Water related catastrophies have been a big topic in the news lately. Hurricanes, flooding, ships stranded at sea...and waking up to almost two feet in my basement.
Let me begin by emphasizing that in no way was my disaster as bad as what victims of natural or man-made catastrophies go through, including those of recent Sandy and the stranded cruise ship. My situation could have been so much worse and I'm grateful that it wasn't. No complaints here, but I did want to let all of you know why I disappeared long after January ended, and hopefully save anyone with a sump pump in their basement from dealing with a similar mess.
If you live along the east coast, you probably recall the heavy, flooding rains and high wind storms that blew through that last week of January. I woke up the morning it had tapered off and smelled something funky. It smelled like electrical burn, but we hadn't lost power. All the lights were on, so in my rush to pack lunches and get the kids to the bus, I brushed it off as lingering smells from dinner the night before (note: I'm not that bad of a cook lol). I saw the kids off and was about to hit the writing, but a nagging voice in my head told me to check it out. Fine. I figured maybe one outlet shorted from lightening or something. I started down the basement steps to check the fuse box and...was met with what turned out to be 21 inches of water. The entire basement was a pool.
I didn't touch the water, given the electrical burn smell. No one could, so the power company had to shut power to the house in order for the water clean up crews, plumber etc...to do their work. This meant no heat and the wind chill was single digit those few nights. We had no power, no house phone, no internet (all went under), no septic, no heat, and no water (we're on well) for days. The flood had caused our water pump tank to fall over and break. The heating elements on the water heater had shorted and melted. The furnace for the main floor...same thing. We got the heat going upstairs by the second night which helped tremendously. The rest of the week we used jugs of water. I'll spare you the details. We're still cleaning the basement weeks later...but it could have been worse. To make a long story short, we survived.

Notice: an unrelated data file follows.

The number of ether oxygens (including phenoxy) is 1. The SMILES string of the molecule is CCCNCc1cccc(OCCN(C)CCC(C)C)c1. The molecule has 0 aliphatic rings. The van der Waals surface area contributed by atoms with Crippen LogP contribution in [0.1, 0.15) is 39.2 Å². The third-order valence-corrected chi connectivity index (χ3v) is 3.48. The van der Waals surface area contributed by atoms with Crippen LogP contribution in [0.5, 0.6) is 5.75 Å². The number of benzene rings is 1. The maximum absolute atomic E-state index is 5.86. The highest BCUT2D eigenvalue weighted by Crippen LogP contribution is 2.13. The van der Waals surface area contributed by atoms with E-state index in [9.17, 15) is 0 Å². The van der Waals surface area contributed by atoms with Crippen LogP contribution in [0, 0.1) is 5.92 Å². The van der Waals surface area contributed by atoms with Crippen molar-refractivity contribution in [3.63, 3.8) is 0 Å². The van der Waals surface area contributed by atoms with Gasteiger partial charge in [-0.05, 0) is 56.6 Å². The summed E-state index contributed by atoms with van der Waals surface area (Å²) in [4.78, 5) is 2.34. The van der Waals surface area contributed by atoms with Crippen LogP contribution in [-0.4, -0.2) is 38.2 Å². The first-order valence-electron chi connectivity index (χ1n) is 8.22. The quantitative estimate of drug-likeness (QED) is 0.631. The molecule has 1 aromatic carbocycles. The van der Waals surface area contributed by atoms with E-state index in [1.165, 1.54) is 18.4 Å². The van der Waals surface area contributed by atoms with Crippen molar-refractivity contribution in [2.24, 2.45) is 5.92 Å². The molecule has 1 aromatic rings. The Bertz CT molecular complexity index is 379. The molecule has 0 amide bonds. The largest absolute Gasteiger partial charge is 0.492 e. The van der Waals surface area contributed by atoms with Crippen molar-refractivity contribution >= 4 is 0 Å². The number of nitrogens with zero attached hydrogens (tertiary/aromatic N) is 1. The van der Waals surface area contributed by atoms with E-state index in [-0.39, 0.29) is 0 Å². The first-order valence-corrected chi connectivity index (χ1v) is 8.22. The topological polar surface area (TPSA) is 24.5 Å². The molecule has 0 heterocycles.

MY WARNING TO ALL:
1. Check your insurance plan. Many have sump pumps listed as an exclusion. Ours denied the claim. In fact, take a sec to read all your plan's exclusions. You might be surprised.
2. Get a quality battery back-up installed if you have a sump pump. It's so worth the cost.
3. Watch your back. These water clean-up companies charge more than plumbers, electricians and shoot, even doctors, combined. Their clients are in desperate situations. Do what you can to avoid the situation.
4. Don't store anything in cardboard boxes. We had a mix of plastic bins and old boxes of things from way back. Take the time to put everything in plastic bins...before it gets wet.
Thankfully, our basement isn't finished, but it is full. We use it as if it's finished...treadmill, toys, bookshelves full of books from our college days, an extra fridge and tons of things in storage. Some of what was lost was sentimental, but again, no complaints because it could have been worse, especially with that electrical burn smell. At least I still have my house and family. We are fine. I really feel for those who have lost everything to natural disasters and fires.
Anyway, I'm getting back in the swing of things. Last week, we had the stomach flu and strep go through the house. Yep, when it rains, it floods (pun intended). I'll try to pop by blogs later this week and I have an interview on Monday with author Nicole Flockton. I hope to see all of you around soon!